“We make some saves. At a barn fire two years ago, we arrived quickly enough to contain the fire in one corner of the haymow. If we get a good jump on a chimney fire, we can usually shut it down before it spreads to the walls. But usually we are fighting to preserve as much of the structure as we can and protect everything surrounding it. Preservation enhances any subsequent investigation; it often also yields invaluable artifacts. After all, a house fire is a destruction of the past. The people here are losing their history. I have walked out of burning buildings carrying a charred photo album and watched a teary grandmother clutch it to her breast. I have handed over deer rifles, a child's snow boots, a soggy “Baby's First Year” calendar. These things are touchstones to the past. They have come through fire; their survival renders them totemic.”
The paragraph above is taken from Population: 485. It's subtitled “Meeting Your Neighbors One Siren at at Time,” and in it, the author, Michael Perry, tells of his experiences as a member of the volunteer fire department in New Auburn, WI, the small rural town where he grew up. Perry, according to the book jacket, put himself through nursing school working as a cowboy in Wyoming, and is the only member of the New Auburn Area Fire Department to have missed a monthly meeting because of a poetry reading.
“Someone hands up the thermal imager, and when I swing it around, I see I might have spared myself the woo-hoos. There are flames above me. There are flames to the right of me. The black-and-white screen reveals the outline of the bedroom door – behind us, it turns out, our access blocked by the porch door – and it frames a dancing shock of flames. None of this was visible without the imager. The smoke and steam obscure everything. I scan as much of the bedroom as I can, looking for a body, which should show on the screen as a glowing white lump. Nothing. We have to retreat again. This time, while we're kneeling on the porch steps, regrouping, someone hollers into my mask. They've located the family. Someone has them on the phone, they're out of town. The battle plan is redrawn. The vinyl siding on the adjacent trailer has begun to ruffle in the heat. We go from saving lives to saving property. I'm glad we went in, though. It's good to look at Lisa or Matt or Jack, or any of the others who took their turns, and know they've proven themselves. If they had made it in, and pulled someone out, they would be heroes. I don't care to think of myself in terms of heroism – it's distasteful and presumptuous (previous performance does not guarantee future results), and frankly, you do a lot of this stuff without thinking and against training and better judgment – but I am intrigued by the idea that the recognition of heroism requires your being caught at it. Under the supposition that someone is trapped in the bedroom, fighting your way into what turns out to be an empty house is no more or less heroic than fighting your way into one harboring a victim. The difference is one of result, not intent. But until courage meets circumstance, there are no heroes.”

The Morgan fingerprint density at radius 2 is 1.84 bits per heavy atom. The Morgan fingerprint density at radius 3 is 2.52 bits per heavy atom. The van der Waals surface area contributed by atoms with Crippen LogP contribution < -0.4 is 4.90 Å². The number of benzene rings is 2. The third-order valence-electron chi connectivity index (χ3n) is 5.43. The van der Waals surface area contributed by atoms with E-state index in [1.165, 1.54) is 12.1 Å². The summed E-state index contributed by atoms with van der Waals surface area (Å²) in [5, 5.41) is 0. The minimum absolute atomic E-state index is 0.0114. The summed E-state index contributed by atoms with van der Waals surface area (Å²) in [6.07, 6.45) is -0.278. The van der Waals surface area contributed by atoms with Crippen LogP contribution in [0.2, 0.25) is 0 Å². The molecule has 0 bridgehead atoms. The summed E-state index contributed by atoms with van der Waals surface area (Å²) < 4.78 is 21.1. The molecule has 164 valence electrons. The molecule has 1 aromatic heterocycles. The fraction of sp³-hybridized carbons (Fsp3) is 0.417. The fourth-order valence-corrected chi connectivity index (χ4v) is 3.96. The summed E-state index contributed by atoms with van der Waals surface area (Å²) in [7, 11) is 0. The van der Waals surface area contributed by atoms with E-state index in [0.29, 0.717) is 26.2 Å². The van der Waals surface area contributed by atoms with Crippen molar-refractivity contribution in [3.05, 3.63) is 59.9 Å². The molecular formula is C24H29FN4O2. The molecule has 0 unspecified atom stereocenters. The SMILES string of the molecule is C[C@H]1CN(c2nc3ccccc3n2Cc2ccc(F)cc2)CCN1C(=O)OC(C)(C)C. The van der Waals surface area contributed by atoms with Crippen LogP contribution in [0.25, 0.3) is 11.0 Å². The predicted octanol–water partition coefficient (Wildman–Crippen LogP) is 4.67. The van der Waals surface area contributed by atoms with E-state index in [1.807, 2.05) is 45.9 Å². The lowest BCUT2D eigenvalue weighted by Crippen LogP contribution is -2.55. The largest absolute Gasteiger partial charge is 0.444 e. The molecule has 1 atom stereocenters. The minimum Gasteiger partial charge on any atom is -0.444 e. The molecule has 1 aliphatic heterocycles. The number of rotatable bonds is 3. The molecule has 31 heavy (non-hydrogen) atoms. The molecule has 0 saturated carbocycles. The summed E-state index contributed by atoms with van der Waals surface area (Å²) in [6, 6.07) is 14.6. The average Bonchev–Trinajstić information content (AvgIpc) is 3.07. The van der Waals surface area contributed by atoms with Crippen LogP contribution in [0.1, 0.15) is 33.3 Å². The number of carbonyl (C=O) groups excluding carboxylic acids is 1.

Michael Perry is a writer of rare ability, bringing the reader immediately into the life of the small town he loves. Against a backdrop of fires and tangled wrecks (the fire fighters are also EMTs), bar fights and smelt feeds, he tells a tale that is frequently comic, but one that is also leavened with moments of heartbreaking delicacy and searing tragedy. Be sure to read all about it.
Copyright © 2004, S. Halversen.
All Rights Reserved.